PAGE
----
For AMC Theatres CEO Adam Aron, this year’s CinemaCon isn’t about MoviePass, monthly movie ticket subscriptions, rather how “the industry is booming” with $11 billion-plus domestic box office results for the third year in a row. And with Black Panther during the first quarter and Avengers: Infinity War looking to take down Star Wars: The Force Awakens record opening weekend record ($247.9M), by the end of June, 2018 will likely outclick the first six months of last year.
Despite last summer being the lowest in over a decade, the conventional wisdom that theatrical moviegoing was going the way of the newspaper business “was simply wrong” said Aron. Here at Deadline, we knew moviegoing wasn’t dead: To think that people went in droves to the movies for the first four months of 2017 and then changed their moviegoing habits immediately didn’t make sense, further underscored by the record B.O. boom that September, December and this past February reaped. It’s a product-driven business, there were a few clunkers last summer. Enough said. And what about that 20-year admissions low figure? “We don’t bank bodies, we bank dollars,” exclaims Aron.
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Aron continued on to say that consumers aren’t making Sophie’s Choices when it comes to going to the movies or Netflix. “Netflix was in business in February (when Black Panther opened), and they’ll do good business this weekend when Avengers: Infinity War opens. The American consumer and the global consumer can handle all this content. We can survive healthy side-by-side with all these other means of getting content,” said the exhibition boss.
“Our stock since mid November is up 59% so someone is realizing that the industry is healthy again,” added Aron.
But really, what do you think about monthly movie ticket subscription services being introduced between exhibition and the majors, outside of MoviePass?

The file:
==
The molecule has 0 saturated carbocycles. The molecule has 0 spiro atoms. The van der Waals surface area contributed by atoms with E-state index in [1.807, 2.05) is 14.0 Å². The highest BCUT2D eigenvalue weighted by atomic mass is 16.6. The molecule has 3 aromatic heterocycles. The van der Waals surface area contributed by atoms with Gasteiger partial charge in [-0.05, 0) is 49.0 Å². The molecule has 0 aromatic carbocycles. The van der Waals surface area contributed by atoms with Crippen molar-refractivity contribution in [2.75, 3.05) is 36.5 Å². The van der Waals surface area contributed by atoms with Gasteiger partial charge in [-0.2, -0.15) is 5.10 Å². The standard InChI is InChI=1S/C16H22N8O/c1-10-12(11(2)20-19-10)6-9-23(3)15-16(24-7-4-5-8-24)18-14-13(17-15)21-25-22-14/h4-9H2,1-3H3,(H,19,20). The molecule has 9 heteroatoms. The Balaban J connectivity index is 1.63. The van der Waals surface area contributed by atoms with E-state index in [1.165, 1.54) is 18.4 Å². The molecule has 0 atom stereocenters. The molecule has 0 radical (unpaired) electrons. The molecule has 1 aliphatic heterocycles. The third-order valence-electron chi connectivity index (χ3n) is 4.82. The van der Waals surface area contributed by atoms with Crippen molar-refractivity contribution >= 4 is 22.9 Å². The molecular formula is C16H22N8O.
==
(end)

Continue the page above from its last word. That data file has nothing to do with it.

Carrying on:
Aron believes that there is a model that both the majors and theater circuits can mutually agree upon.
“We have one in Europe right now and so does Cineworld. They’ve been doing theirs for a decade and Odeon has been doing theirs for three years and it’s very successful. I was in the ski resort business for ten years, and we sold season passes in huge quantities. I ran an NBA team for two years, and been a minority owner for six and half years (76ers); a lot of season tickets get sold in the NBA. If you look at our statement that we put out in August on the first day of the MoviePass announcement, we said subscription models are a good model, but you have to pick a price point where you collect enough money from the consumer so Hollywood can make affordable movies and movie theaters can afford to operate quality movie theaters.”
In regards to Saudi Arabia, Aron has less worries about the territory than the major studio co-panelists who appeared with him at Monday’s CinemaCon panel: They fussed over the 25% tax surcharge, as well as potential censorship. Aron believes that integrated gender seating is on the horizon, and that censorship won’t be a problem. Of course, R-rated raunchy comedies will have an uphill battle, but “we’re going to be smart about the films we take to Saudi Arabia and with one screen open there, I bet we can fill it with a tremendous amount of Hollywood product that won’t be offensive to anyone in the country.”
To date, AMC is the only U.S. exhibitor with a license to operate in Saudi Arabia right now, and Aron intends for the chain to be the market leader one day with around a 50% marketshare. On April 18, they threw the doors open to a one-screen 624-seat venue which will expand to four screens and 1,000 seats in the near future in the city of Riyadh. The Kansas-based circuit plans to open 30-40 cinemas in approximately 15 cities in Saudi Arabia over the next five years, and a total of 50-100 cinemas in approximately 25 Saudi Arabian cities by the year 2030.
Why isn’t Aron worried so much about censorship? He says that the Crown Prince is so in tune with his majority of under 30-year-olds in the country since he’s in the same age group himself. “There’s been more change in the last nine months there than in the last 20 years,” says Aron, “I think the jitters (by those in the industry) come from people not being so well informed.”
And that 25% upcharge tax? Aron makes sure he gets it back in his film rental from the studio, not to mention, it’s not stopping anyone from going to the movies in Saudi Arabia.
“We sold out (on our first day) in 45 seconds,” says Aron, “I guess if there wasn’t a tax, we’d sell out in 35 seconds.”
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